1. Lymphocytes from normotensive subjects with normal intralymphocytic sodium content were incubated for 1 h in plasma from subjects with essential hypertension, secondary hypertension or borderline hypertension, and from normotensive subjects with (genetic) and without (non-genetic) family history of hypertension.

2. Lymphocytes from non-genetic normotensive subjects greatly increase their intralymphocytic sodium content after incubation in plasma (diluted 1:4) of patients with essential hypertension (but not with secondary hypertension), of borderline subjects and of genetic normotensive subjects with abnormally high intralymphocytic sodium content (<26 mmol/kg).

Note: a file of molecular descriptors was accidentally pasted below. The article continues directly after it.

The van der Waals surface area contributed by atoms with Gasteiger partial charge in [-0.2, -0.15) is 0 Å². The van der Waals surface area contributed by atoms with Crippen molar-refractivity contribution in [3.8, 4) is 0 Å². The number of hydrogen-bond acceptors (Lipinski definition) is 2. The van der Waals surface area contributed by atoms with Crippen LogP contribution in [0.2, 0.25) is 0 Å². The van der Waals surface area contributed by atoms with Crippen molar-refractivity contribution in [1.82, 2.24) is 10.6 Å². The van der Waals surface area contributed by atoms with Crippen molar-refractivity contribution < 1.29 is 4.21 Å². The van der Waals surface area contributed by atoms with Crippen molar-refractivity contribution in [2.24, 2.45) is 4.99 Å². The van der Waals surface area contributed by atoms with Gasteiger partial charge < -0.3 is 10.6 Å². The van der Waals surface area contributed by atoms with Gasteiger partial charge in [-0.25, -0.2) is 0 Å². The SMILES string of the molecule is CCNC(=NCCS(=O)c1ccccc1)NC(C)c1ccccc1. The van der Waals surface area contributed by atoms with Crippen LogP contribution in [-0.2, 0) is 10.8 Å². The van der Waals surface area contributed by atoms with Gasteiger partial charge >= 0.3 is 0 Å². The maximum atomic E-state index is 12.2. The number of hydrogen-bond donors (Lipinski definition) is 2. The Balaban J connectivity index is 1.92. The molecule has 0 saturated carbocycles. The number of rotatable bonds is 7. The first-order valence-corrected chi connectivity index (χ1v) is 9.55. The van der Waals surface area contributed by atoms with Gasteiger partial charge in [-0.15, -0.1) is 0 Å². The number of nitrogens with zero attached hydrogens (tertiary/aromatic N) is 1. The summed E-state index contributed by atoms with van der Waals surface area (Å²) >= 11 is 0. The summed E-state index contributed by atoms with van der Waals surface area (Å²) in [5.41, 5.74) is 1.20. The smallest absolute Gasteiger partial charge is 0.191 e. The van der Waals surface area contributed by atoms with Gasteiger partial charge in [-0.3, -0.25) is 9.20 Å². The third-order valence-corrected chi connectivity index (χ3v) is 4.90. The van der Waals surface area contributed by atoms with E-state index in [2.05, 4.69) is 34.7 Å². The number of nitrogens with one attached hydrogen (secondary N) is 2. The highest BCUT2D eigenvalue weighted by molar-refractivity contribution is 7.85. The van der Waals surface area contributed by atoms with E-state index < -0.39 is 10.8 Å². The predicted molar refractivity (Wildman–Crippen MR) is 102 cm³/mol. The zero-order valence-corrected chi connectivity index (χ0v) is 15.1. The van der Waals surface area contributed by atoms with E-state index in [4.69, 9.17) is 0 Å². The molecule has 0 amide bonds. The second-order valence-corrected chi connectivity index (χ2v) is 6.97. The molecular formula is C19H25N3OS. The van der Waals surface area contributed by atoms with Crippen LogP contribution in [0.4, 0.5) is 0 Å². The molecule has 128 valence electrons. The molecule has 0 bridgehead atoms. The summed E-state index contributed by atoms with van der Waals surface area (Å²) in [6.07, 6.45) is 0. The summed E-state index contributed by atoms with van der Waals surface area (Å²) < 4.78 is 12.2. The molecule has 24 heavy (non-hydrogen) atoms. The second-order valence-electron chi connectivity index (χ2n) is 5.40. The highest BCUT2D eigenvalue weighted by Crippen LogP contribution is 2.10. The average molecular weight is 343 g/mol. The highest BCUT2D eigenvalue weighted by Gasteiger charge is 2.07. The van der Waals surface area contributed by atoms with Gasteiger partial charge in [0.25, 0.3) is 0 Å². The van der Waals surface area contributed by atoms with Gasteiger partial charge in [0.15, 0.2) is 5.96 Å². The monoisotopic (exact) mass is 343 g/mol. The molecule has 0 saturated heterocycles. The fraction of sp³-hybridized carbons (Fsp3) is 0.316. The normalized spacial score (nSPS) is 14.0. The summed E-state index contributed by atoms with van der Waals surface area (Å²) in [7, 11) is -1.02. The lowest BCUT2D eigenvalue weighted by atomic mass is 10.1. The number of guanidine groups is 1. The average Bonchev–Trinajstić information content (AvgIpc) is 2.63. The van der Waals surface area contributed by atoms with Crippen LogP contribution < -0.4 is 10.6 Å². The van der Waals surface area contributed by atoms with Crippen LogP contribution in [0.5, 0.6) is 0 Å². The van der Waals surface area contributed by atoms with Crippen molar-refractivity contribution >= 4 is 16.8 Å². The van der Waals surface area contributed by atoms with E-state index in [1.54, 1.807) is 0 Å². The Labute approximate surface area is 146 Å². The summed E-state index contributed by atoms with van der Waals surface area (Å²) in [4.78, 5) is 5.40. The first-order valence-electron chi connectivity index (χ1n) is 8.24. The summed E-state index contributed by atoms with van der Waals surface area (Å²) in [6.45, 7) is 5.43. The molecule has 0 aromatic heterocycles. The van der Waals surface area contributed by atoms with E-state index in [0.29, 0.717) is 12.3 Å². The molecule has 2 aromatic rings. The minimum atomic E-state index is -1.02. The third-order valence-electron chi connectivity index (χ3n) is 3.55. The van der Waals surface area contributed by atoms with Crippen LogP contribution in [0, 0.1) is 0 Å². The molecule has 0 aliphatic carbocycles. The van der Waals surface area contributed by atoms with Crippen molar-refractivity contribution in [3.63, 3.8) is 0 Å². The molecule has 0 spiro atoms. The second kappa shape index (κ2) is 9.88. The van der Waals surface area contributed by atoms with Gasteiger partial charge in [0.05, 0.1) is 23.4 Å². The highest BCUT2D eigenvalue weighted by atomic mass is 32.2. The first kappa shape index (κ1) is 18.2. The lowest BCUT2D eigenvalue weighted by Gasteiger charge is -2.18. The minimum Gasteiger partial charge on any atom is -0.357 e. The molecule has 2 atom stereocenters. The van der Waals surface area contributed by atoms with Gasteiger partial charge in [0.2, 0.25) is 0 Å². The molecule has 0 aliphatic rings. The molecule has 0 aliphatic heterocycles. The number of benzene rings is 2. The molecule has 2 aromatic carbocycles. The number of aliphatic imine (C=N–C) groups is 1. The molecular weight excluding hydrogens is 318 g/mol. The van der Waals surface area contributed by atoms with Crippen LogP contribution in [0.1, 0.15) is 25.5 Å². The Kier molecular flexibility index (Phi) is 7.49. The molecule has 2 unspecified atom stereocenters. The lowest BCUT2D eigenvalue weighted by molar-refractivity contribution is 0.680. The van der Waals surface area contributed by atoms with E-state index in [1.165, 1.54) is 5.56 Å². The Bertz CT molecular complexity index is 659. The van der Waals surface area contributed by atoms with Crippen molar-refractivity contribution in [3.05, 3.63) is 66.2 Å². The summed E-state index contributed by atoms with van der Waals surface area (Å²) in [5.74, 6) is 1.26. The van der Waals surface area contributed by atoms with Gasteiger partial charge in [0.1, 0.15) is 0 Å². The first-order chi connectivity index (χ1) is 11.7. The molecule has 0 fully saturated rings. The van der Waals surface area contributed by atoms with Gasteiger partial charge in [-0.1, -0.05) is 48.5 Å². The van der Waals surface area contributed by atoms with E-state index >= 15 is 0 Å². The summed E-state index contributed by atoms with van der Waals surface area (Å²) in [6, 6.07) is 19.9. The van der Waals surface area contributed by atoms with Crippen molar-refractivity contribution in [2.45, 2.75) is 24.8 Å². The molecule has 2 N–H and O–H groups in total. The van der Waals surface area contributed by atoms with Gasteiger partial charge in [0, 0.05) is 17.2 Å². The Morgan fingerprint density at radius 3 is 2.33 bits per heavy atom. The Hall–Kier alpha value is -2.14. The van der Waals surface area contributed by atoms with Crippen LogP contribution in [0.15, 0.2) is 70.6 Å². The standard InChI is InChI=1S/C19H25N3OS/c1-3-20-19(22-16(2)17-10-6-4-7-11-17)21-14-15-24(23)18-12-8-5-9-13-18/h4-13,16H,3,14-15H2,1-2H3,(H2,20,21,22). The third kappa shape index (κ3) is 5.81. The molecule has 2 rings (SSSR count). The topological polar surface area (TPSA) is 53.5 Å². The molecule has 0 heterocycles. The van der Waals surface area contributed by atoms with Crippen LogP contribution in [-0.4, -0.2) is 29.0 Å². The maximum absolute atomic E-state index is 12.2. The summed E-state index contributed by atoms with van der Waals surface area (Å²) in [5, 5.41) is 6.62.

3. When plasma is diluted 1:8, an increase in intralymphocytic sodium content is detectable only after incubation in plasma of borderline subjects and of genetic normotensive subjects with high intralymphocytic sodium content.

4. These data suggest that a plasma factor altering Na+ transport is detectable in all the subjects in whom intralymphocytic sodium content is high, independently of their blood pressure values. The concentration (or the activity) of this substance is greater in borderline and genetic normotensive subjects than in patients with sustained essential hypertension. This suggests that these subjects are in a dynamic phase of the development of hypertension.

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